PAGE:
Monograms provides travelers access to a Local Host®, so you will have someone on hand to answer those vacation questions pertaining to Reykjavik and Iceland. No waiting in line at the concierge desk or trying to ask your waitress at breakfast directions to the shopping district. Simply ask your Local Host® about Reykjavik and you'll be on your way in no time. Plus, your Local Host® will share local Reykjavik insights and share suggestions for getting off the beaten path, leaving you more time to create lasting vacation memories that are yours alone.
Meet a Local Host® in Reykjavik
Góðan dag, my name is Sólveig and I’m a Monograms Local Host®. I am a certified tour guide and love showing people our unique country as well as meeting people from all corners of the world. I was born and bred in Reykjavik and as a keen art lover I enjoy nothing more than visiting the cities many galleries, art shows, museums and sculptures. It is said that 1 out of 10 Icelanders is an artist....or at least believes himself to be one! I look forward to meeting you in Reykjavik!
Gullfoss (Golden Waterfall)
Gullfoss is a massive waterfall on the river Hvita which originates in the glacial lake Langjokull. Gullfoss means 'golden falls' because the glacial sediment in the water turns the falls golden in the sunlight. As you approach, you hear the falls before you see the wild, tumbling water as the river valley is a deep, dramatic crevasse. You can stand at the top or walk down the path to the bottom.
Harpa Concert Hall & Conference Center
A unique landmark, in continuous interplay with its surroundings, the design was influenced by Iceland‘s exceptional and dramatic nature. Situated on the boundary between land and sea, the building is a gleaming sculpture reflecting the sky and harbor, as well as the vibrant life of the city. The glass facade, which covers the entire building, was designed by renowned visual artist Olafur Eliasson.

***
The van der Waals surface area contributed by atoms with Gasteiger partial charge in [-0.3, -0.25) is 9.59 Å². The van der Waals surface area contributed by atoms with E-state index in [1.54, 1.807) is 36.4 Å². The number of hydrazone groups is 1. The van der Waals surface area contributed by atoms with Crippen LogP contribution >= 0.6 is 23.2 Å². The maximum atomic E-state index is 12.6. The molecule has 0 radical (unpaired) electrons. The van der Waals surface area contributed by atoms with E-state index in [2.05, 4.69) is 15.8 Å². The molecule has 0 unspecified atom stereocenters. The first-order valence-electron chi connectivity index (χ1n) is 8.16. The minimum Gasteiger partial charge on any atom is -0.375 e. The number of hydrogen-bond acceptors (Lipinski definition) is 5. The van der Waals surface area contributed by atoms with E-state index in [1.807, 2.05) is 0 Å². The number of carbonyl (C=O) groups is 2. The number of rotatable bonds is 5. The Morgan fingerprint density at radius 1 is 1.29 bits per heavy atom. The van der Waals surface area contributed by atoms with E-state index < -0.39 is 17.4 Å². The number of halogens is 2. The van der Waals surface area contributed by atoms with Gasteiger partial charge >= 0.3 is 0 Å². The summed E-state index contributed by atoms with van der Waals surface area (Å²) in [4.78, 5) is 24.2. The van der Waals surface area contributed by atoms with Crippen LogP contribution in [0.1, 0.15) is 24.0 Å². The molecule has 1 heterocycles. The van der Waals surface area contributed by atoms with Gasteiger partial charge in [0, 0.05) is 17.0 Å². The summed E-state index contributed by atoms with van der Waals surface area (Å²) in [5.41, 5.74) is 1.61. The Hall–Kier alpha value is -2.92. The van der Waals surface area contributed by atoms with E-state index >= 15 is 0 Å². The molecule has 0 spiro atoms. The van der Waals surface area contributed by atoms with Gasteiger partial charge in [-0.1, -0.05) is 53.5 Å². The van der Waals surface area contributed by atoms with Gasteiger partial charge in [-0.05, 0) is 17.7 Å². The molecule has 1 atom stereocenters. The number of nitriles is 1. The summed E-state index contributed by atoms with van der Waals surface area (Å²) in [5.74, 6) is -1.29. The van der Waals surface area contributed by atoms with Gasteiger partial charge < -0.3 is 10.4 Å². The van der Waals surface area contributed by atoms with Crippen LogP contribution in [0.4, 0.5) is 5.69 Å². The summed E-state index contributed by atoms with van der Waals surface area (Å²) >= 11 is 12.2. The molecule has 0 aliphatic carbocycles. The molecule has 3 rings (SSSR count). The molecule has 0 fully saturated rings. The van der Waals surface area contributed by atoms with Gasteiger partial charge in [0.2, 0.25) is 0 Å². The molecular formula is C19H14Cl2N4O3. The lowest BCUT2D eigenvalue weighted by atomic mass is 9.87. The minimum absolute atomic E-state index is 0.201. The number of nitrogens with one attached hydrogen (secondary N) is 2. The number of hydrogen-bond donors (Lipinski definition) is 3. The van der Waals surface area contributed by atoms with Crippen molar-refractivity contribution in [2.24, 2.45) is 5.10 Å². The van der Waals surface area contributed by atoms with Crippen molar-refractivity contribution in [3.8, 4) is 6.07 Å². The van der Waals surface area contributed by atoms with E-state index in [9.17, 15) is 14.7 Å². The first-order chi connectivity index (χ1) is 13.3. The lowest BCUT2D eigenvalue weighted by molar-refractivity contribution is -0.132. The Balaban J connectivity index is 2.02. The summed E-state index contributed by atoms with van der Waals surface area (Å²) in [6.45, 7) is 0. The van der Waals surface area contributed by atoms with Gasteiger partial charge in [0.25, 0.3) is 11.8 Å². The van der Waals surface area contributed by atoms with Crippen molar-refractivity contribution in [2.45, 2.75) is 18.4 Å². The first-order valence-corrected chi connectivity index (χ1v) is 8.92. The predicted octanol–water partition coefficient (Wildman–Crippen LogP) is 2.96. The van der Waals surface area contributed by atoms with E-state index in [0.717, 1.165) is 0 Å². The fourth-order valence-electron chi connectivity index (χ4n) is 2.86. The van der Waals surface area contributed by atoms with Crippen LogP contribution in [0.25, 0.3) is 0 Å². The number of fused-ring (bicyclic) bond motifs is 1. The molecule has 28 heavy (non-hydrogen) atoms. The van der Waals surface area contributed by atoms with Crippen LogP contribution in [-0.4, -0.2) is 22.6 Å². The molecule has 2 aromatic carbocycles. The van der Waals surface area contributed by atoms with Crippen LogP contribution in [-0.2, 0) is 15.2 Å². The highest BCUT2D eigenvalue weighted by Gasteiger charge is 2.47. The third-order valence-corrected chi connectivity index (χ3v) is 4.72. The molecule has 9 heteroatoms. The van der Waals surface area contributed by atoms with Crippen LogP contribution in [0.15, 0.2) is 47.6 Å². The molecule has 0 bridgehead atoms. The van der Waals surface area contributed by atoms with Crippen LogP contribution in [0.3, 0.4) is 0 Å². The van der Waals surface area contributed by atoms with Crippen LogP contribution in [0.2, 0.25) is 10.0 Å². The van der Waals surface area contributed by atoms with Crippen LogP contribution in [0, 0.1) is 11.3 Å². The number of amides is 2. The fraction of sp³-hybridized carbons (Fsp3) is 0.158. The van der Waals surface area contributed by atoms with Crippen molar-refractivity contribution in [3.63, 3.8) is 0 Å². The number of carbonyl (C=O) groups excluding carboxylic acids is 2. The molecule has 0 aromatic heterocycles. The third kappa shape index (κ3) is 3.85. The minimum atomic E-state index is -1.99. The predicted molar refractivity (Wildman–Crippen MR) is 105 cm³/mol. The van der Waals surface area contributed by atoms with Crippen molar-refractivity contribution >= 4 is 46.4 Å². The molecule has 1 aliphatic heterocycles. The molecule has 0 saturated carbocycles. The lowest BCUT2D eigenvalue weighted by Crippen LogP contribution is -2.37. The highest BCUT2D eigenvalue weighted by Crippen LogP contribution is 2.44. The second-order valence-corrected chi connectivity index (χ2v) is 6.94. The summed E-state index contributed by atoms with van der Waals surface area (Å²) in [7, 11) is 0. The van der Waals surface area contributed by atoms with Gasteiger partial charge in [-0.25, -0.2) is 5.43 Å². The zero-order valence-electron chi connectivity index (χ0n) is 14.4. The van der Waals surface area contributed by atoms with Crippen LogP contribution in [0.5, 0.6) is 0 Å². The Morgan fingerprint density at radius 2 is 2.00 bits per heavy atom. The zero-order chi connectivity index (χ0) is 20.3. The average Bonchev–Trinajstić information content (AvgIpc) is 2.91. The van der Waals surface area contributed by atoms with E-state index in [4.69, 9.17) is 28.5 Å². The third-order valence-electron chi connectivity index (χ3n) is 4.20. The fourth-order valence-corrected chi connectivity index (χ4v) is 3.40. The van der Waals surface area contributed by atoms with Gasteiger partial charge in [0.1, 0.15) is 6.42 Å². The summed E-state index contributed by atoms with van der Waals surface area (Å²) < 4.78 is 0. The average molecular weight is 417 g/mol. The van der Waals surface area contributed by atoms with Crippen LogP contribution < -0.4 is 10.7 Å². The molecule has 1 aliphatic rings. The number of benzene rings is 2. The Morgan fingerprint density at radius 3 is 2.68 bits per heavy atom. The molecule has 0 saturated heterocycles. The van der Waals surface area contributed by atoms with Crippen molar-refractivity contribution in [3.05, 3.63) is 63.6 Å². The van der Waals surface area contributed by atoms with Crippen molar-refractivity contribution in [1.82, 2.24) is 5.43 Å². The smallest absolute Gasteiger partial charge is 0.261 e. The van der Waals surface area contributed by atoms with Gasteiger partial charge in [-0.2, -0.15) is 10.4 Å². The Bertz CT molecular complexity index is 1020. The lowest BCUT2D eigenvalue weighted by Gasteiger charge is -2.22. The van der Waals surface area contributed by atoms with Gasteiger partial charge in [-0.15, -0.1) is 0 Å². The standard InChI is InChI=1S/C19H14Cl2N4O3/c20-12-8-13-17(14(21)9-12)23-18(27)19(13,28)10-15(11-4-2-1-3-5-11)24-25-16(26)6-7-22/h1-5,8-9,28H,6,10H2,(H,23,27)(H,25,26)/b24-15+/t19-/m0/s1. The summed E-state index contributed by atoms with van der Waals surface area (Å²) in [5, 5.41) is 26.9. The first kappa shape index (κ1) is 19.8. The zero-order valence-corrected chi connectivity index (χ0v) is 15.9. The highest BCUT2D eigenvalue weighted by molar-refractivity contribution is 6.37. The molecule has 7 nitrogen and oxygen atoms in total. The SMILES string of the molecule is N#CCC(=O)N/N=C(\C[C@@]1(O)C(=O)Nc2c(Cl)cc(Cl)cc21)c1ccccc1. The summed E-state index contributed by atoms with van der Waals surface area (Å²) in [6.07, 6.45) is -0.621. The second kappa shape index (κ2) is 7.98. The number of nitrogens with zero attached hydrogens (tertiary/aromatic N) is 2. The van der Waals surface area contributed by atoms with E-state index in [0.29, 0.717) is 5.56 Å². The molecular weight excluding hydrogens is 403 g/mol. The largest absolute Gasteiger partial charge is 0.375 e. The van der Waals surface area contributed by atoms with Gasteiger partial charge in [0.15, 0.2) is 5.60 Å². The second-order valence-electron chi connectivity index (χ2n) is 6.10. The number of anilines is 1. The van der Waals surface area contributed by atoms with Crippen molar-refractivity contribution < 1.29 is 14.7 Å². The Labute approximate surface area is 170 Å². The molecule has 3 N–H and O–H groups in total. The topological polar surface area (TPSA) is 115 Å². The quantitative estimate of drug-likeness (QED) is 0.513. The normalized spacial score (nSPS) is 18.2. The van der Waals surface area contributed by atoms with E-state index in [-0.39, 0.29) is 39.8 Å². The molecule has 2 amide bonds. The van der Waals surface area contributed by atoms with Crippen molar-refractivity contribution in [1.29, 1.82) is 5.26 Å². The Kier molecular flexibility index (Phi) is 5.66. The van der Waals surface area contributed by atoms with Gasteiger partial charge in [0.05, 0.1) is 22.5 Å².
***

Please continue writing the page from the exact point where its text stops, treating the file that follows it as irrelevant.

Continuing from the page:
Solfar (Sun Voyager) Sculpture
It started as a competition for a new outdoor sculpture to commemorate the 200th anniversary of the city of Reykjavik and Jón Gunnar’s Sun Voyager won the competition. The full-sized Sun Voyager was eventually unveiled on Sæbraut on the birthday of the city, August 18th, 1990. The work is constructed of quality stainless steel and stands on a circle of granite slabs surrounded by so-called “town-hall concrete.
Reykjavik 871 +/- 2 The Settlement Exhibition
In 2001 archaeological remains were excavated in Aðalstræti, which turned out to be the oldest relics of human habitation in Reykjavík, with some of the fragments found dating to before 871 AD. During the excavation a longhouse from the tenth century was also discovered. The hall and a wall fragment are now both carefully preserved at their original location and form the focal point of the this fascinating exhibition about life in Viking times.
Volcano House shows two unique films on the most powerful eruptions in Iceland during the last 40 years. One of the films pictures the eruption on Heimaey on 23 January 1973, and the other film shows Iceland as one of the youngest volcanic islands on Earth and documents the eruption in Eyafjallajökull in words and amazing pictures. Volcano House offers a hands-on geology exhibition where guests can handle various samples of pumice, ash and lava from Icelandic volcanoes.
The Reykjavik Children’s Park and Zoo